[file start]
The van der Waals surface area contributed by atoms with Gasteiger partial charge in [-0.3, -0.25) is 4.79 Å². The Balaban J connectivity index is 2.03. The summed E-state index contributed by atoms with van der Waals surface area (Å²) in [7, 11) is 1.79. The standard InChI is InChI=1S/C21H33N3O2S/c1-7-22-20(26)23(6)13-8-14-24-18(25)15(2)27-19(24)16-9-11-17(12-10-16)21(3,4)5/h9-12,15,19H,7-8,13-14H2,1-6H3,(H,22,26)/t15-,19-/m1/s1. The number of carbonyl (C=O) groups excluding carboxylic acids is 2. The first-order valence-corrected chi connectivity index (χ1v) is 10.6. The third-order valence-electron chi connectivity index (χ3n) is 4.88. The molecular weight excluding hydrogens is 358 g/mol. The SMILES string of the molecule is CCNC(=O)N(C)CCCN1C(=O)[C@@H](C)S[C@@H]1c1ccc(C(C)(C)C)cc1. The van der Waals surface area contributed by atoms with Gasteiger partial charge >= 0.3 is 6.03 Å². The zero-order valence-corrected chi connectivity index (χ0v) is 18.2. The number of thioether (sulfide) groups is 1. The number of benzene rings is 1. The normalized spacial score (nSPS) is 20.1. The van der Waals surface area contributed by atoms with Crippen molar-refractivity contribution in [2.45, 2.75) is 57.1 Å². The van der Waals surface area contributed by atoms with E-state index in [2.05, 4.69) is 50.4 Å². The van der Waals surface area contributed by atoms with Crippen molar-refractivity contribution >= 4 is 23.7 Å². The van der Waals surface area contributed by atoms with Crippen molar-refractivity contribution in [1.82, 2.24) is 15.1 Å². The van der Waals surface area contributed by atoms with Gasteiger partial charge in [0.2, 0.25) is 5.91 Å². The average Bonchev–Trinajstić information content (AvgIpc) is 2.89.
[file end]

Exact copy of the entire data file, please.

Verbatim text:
The van der Waals surface area contributed by atoms with Gasteiger partial charge in [-0.3, -0.25) is 4.79 Å². The Balaban J connectivity index is 2.03. The summed E-state index contributed by atoms with van der Waals surface area (Å²) in [7, 11) is 1.79. The standard InChI is InChI=1S/C21H33N3O2S/c1-7-22-20(26)23(6)13-8-14-24-18(25)15(2)27-19(24)16-9-11-17(12-10-16)21(3,4)5/h9-12,15,19H,7-8,13-14H2,1-6H3,(H,22,26)/t15-,19-/m1/s1. The number of carbonyl (C=O) groups excluding carboxylic acids is 2. The first-order valence-corrected chi connectivity index (χ1v) is 10.6. The third-order valence-electron chi connectivity index (χ3n) is 4.88. The molecular weight excluding hydrogens is 358 g/mol. The SMILES string of the molecule is CCNC(=O)N(C)CCCN1C(=O)[C@@H](C)S[C@@H]1c1ccc(C(C)(C)C)cc1. The van der Waals surface area contributed by atoms with Gasteiger partial charge >= 0.3 is 6.03 Å². The zero-order valence-corrected chi connectivity index (χ0v) is 18.2. The number of thioether (sulfide) groups is 1. The number of benzene rings is 1. The normalized spacial score (nSPS) is 20.1. The van der Waals surface area contributed by atoms with Crippen molar-refractivity contribution in [2.45, 2.75) is 57.1 Å². The van der Waals surface area contributed by atoms with E-state index in [2.05, 4.69) is 50.4 Å². The van der Waals surface area contributed by atoms with Crippen molar-refractivity contribution >= 4 is 23.7 Å². The van der Waals surface area contributed by atoms with Crippen molar-refractivity contribution in [1.82, 2.24) is 15.1 Å². The van der Waals surface area contributed by atoms with Gasteiger partial charge in [0.2, 0.25) is 5.91 Å². The average Bonchev–Trinajstić information content (AvgIpc) is 2.89.